After a doctor X-rayed one prisoner’s badly broken feet, his colleague gave interrogators the go-ahead to force him to stand for 52 hours.
They were employed in an $US81-million dollar CIA interrogation program which ran for at least seven years under the Bush administration beginning in 2002.
Public documents suggest it was led by two military psychologists, John Bruce Jessen and James Mitchell, whose techniques are widely seen as torture.
A lawsuit filed in 2017 by the American Civil Liberties Union on behalf of former prisoners shines new light on the grisly details of the tactics the doctors approved for use on terrorism suspects in an attempt to extract information from them after the events of September 11, 2001. These tactics, which range from water-boarding to “walling” — a method that involves pushing a person into a flexible plywood wall so hard that it creates a disturbing sound that pierces the ear — are widely considered torture by experts.
Mitchell, Jessen & Associates
In 2002 after CIA officials approached them with a request for techniques to obtain information from potential terrorist suspects, Mitchell and Jessen met in a cubicle, sat at a typewriter, and typed out a list, they said in a new video deposition obtained by the New York Times.
The methods they listed included sleep deprivation and waterboarding, and were essentially reverse-engineered from techniques psychologists had trained US soldiers to use to resist interrogations.
Mitchell and Jessen also used a psychological theory outlined by Martin Seligman to make detainees more pliable, according to the 2014 Senate report. The theory, called “learned helplessness” describes how people who are subjected to pain and suffering give up trying to escape once they begin to see a situation as beyond their control.
In 2014, Seligman told The Times he was “grieved and horrified” to hear that his work had been used in connection with the brutal interrogations.
Other doctors embedded in the CIA program
While Jessen and Mitchell allegedly designed the program, dozens of other medical professionals oversaw and participated in it.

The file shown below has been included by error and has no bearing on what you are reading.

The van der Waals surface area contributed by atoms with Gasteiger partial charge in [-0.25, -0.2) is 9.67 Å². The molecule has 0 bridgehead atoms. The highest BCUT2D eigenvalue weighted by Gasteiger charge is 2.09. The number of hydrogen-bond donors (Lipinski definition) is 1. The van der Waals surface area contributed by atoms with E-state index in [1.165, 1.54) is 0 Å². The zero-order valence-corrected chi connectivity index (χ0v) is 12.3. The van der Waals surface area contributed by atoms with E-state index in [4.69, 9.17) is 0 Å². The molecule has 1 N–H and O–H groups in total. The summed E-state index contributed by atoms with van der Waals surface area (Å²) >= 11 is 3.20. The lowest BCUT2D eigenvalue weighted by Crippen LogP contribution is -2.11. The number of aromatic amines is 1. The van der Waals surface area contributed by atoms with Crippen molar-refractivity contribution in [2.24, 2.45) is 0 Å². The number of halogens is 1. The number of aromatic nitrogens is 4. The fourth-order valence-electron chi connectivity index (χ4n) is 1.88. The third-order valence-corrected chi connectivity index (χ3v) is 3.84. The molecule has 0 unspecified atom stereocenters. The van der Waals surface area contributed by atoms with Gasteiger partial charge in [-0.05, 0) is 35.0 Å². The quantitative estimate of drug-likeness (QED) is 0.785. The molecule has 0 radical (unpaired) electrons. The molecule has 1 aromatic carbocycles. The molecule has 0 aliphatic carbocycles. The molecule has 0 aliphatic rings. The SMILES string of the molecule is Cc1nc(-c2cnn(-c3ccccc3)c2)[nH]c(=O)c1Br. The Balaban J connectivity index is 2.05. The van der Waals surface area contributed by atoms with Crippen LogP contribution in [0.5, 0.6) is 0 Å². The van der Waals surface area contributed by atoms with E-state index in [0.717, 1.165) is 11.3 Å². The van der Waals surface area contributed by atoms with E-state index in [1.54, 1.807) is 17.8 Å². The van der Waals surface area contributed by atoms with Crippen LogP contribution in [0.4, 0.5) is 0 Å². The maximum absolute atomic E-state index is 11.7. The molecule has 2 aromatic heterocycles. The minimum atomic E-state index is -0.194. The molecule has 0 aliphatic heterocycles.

“The torture could not proceed [without] medical supervision,” Atul Gawande, a surgeon and author, wrote on Twitter shortly after the Senate report on the CIA program was made public. “The medical profession was deeply embedded in this inhumanity.”
Doctors, physician’s assistants, and a team of medical officers were present for the interrogations throughout every step of the process, according to the Senate report.
The Office of Medical Services, the agency designed to advise the US State Department on health issues, was responsible for deciding when detainees’ injuries were healed enough to allow interrogators to resume their brutal tactics. Physicians told CIA officers what temperature water they should use to waterboard detainees and suggested they use saline solution instead of plain water so as to not risk prisoners being killed by water poisoning.
Doctors’ increasing involvement
In a 2004 essay in the New England Journal of Medicine, Robert Jay Lifton, a Harvard trauma expert who served as an Air Force psychiatrist, wrote that American doctors were involved in the torture at Abu Ghraib, an US-run detention center in Iraq.
They “were part of a command structure that permitted, encouraged, and sometimes orchestrated torture to a degree that it became the norm — with which they were expected to comply,” Lifton wrote. “Even without directly participating in the abuse, doctors may have become socialised to an environment of torture and by virtue of their medical authority helped sustain it.”
Worse still, he wrote, is that “the participation of doctors can confer an aura of legitimacy and can even create an illusion of therapy and healing.”
A 1991 review of torture by medical professionals in the Journal of Medical Ethics came to a similar conclusion. “Individual factors may have been of importance for motivation,” the authors write, “but far more important seems to have been the organisation of the system.”
In a book released in October, New York Times reporter James Risen said that the American Psychological Association worked with the Bush administration for years to provide cover for its torture methods. In 2015, the association released an official statement condemning the enhanced interrogation techniques and saying they were “independently reviewing” Risen’s allegations.
Do brutal techniques help the CIA get information?
The Senate report firmly concluded that the abusive techniques outlined in the report did not help the CIA obtain reliable information, citing that out of 119 prisoners who were tortured, 26 were wrongfully detained.
Mitchell himself suggested in an interview with Vice News that the way the program was being applied meant that no intelligence came directly from the interrogation techniques themselves, but instead from a sort of game of “good cop, bad cop,” that officials played with detainees.
“I would be stunned if they found any kind of evidence that would suggest that Enhanced Interrogation Techniques as they were being applied yielded actionable intelligence,” Mitchell said in a video interview in 2014.
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